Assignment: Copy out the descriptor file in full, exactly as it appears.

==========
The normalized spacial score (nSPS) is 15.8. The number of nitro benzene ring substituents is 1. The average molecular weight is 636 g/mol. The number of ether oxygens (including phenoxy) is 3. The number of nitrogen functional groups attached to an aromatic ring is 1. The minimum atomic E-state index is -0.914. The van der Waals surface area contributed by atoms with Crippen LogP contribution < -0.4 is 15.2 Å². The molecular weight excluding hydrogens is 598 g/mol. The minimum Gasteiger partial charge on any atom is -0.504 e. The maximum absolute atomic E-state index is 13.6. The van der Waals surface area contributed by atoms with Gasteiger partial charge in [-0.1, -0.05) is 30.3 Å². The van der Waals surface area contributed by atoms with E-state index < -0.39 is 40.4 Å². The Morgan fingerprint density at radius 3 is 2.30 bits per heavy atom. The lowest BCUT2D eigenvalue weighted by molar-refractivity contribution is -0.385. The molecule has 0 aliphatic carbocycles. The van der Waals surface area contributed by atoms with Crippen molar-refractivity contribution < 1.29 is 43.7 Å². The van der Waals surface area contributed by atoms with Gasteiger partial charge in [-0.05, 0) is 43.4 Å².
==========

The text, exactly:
The normalized spacial score (nSPS) is 15.8. The number of nitro benzene ring substituents is 1. The average molecular weight is 636 g/mol. The number of ether oxygens (including phenoxy) is 3. The number of nitrogen functional groups attached to an aromatic ring is 1. The minimum atomic E-state index is -0.914. The van der Waals surface area contributed by atoms with Crippen LogP contribution < -0.4 is 15.2 Å². The molecular weight excluding hydrogens is 598 g/mol. The minimum Gasteiger partial charge on any atom is -0.504 e. The maximum absolute atomic E-state index is 13.6. The van der Waals surface area contributed by atoms with Gasteiger partial charge in [-0.1, -0.05) is 30.3 Å². The van der Waals surface area contributed by atoms with E-state index < -0.39 is 40.4 Å². The Morgan fingerprint density at radius 3 is 2.30 bits per heavy atom. The lowest BCUT2D eigenvalue weighted by molar-refractivity contribution is -0.385. The molecule has 0 aliphatic carbocycles. The van der Waals surface area contributed by atoms with Crippen molar-refractivity contribution < 1.29 is 43.7 Å². The van der Waals surface area contributed by atoms with Gasteiger partial charge in [-0.05, 0) is 43.4 Å².